And indeed, Lady Susan’s performances work, and work well. When she delivers her aforementioned “speech” to Reginald, its “effect on” him is “no less favourable than instantaneous” (85). Such is the effect on the man who deems her “the most accomplished coquette in England” only to ascribe such a thought to “her bitterest enemies” (60) ten pages later. Even Mrs. Vernon, who “cannot help suspecting the truth of everything [Lady Susan] says,” has no choice but to admit to her apparent “earnestness” and “solemnity of expression” (72). Here is something far more insidious than Isabella Thorpe’s.
Part of why Lady Susan’s coquetry is so potent is that she pairs the performer’s skill with the director’s vision. For her performance to hit its mark, the surrounding characters must also hit theirs. Lady Susan works at this from the outset: she enters Churchill with a plan—“to win [her] sister-in-law’s heart through” her “children”—and sets about orchestrating circumstances to ensure its success, for “know[ing] all” the children’s “names already,” she seeks to “attach [her]self . . . to one in particular,” whom she will “take on [her] lap and sigh over for his dear uncle’s sake” (49). Such foresight points not to an improvised performance, but a premeditated, carefully calculated one. Lady Susan’s directorial management extends beyond herself, for she also subjects her daughter to control of the same vein: she “depend[s] on” Frederica to “[observe] the rules” that she has “laid down for” her “discourse” (70) with the Vernons. So long as she plays the meek, obedient daughter, Lady Susan can continue to perform her coquetry: to trifle with Reginald’s affections and be “clever and agreeable.” But when Frederica goes off-script and breaks with her appointed “discourse” by writing to Reginald, she becomes, instead, the “heroine in distress” (83). In response to this “sudden disturbance of” her “schemes,” then, Lady Susan must “compass” further “measures” to re-establish directorial authority: to acquit herself of maternal cruelty, to “punish” (86) Frederica for disobeying her and Reginald for believing Frederica. This play will proceed only if its director is “satisfied with the posture of affairs” (75), and nothing short of full creative control will be brooked.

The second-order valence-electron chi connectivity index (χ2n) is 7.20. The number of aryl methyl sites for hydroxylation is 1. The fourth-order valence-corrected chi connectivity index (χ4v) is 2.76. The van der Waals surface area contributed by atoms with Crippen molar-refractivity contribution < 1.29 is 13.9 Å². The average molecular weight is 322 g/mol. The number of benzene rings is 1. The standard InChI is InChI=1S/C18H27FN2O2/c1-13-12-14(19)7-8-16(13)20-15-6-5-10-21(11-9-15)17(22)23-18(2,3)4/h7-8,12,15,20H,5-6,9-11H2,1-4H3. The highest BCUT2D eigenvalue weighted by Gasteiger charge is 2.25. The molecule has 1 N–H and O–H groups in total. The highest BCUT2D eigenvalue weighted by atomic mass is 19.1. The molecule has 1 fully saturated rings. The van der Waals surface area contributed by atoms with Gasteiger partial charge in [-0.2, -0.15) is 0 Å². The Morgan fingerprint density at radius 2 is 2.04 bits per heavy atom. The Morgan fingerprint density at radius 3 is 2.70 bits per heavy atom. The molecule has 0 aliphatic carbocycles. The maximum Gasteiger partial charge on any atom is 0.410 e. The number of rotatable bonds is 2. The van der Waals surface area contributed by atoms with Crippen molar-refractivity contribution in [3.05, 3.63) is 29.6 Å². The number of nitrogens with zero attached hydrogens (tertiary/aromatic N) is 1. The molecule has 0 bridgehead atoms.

To be so well-rounded, to bring together such performative finesse with directorial sensibilities, is to have power. Notably, Lady Susan is invested in a form of power that is intrinsically about disparity; hers is the upper hand that is as much about elevating herself as it is about subjugating others. Never is this more explicitly stated than when Lady Susan writes that, upon meeting Reginald, her “desire of dominion was never more decided” (55). And indeed, she brings her desire to fruition—“I have subdued him entirely . . . and made him . . . at least half in love with me” (55)—rendering Reginald so susceptible to her power that only a “very few words” from her have the capacity to soften him “into the utmost submission” (85). His sister recognizes this power, noting that here is a woman who has “contrived by the most artful coquetry to subdue” Reginald’s “judgement to her own purposes” (56). Lady Susan’s ability to “influence the passions of another” (85), then, is not about “influence” so much as it is about “dominion” and “submission,” the knowledge that she can “subdue” if she so pleases.